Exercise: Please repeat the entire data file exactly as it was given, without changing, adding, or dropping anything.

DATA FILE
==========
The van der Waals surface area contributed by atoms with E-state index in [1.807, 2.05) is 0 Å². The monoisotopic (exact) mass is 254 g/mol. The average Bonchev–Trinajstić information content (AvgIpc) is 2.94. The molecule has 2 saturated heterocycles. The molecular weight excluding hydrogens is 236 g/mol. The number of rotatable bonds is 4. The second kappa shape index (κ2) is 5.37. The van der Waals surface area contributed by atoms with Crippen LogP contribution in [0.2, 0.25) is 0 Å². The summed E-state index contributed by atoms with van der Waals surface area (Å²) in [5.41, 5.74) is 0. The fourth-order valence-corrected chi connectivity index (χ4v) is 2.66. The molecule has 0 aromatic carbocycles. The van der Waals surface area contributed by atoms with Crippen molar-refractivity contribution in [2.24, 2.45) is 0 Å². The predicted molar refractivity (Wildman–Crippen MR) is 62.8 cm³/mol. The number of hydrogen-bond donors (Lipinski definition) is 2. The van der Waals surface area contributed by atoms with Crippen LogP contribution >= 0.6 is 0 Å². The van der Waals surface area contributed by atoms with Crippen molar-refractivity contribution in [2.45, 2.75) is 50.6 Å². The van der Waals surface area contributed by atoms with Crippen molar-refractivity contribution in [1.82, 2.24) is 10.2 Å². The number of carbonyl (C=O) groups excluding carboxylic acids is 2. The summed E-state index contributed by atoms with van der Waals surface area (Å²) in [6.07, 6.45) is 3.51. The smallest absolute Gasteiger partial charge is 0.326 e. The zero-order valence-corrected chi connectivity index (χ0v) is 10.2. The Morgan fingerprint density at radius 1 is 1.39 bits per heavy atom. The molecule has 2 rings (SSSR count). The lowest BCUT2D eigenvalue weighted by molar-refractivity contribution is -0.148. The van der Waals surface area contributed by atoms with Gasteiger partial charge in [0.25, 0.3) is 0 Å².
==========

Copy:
The van der Waals surface area contributed by atoms with E-state index in [1.807, 2.05) is 0 Å². The monoisotopic (exact) mass is 254 g/mol. The average Bonchev–Trinajstić information content (AvgIpc) is 2.94. The molecule has 2 saturated heterocycles. The molecular weight excluding hydrogens is 236 g/mol. The number of rotatable bonds is 4. The second kappa shape index (κ2) is 5.37. The van der Waals surface area contributed by atoms with Crippen LogP contribution in [0.2, 0.25) is 0 Å². The summed E-state index contributed by atoms with van der Waals surface area (Å²) in [5.41, 5.74) is 0. The fourth-order valence-corrected chi connectivity index (χ4v) is 2.66. The molecule has 0 aromatic carbocycles. The van der Waals surface area contributed by atoms with Crippen molar-refractivity contribution in [2.24, 2.45) is 0 Å². The predicted molar refractivity (Wildman–Crippen MR) is 62.8 cm³/mol. The number of hydrogen-bond donors (Lipinski definition) is 2. The van der Waals surface area contributed by atoms with Crippen LogP contribution >= 0.6 is 0 Å². The van der Waals surface area contributed by atoms with Crippen molar-refractivity contribution in [2.45, 2.75) is 50.6 Å². The van der Waals surface area contributed by atoms with Crippen molar-refractivity contribution in [1.82, 2.24) is 10.2 Å². The number of carbonyl (C=O) groups excluding carboxylic acids is 2. The summed E-state index contributed by atoms with van der Waals surface area (Å²) in [6.07, 6.45) is 3.51. The smallest absolute Gasteiger partial charge is 0.326 e. The zero-order valence-corrected chi connectivity index (χ0v) is 10.2. The Morgan fingerprint density at radius 1 is 1.39 bits per heavy atom. The molecule has 2 rings (SSSR count). The lowest BCUT2D eigenvalue weighted by molar-refractivity contribution is -0.148. The van der Waals surface area contributed by atoms with Gasteiger partial charge in [0.25, 0.3) is 0 Å².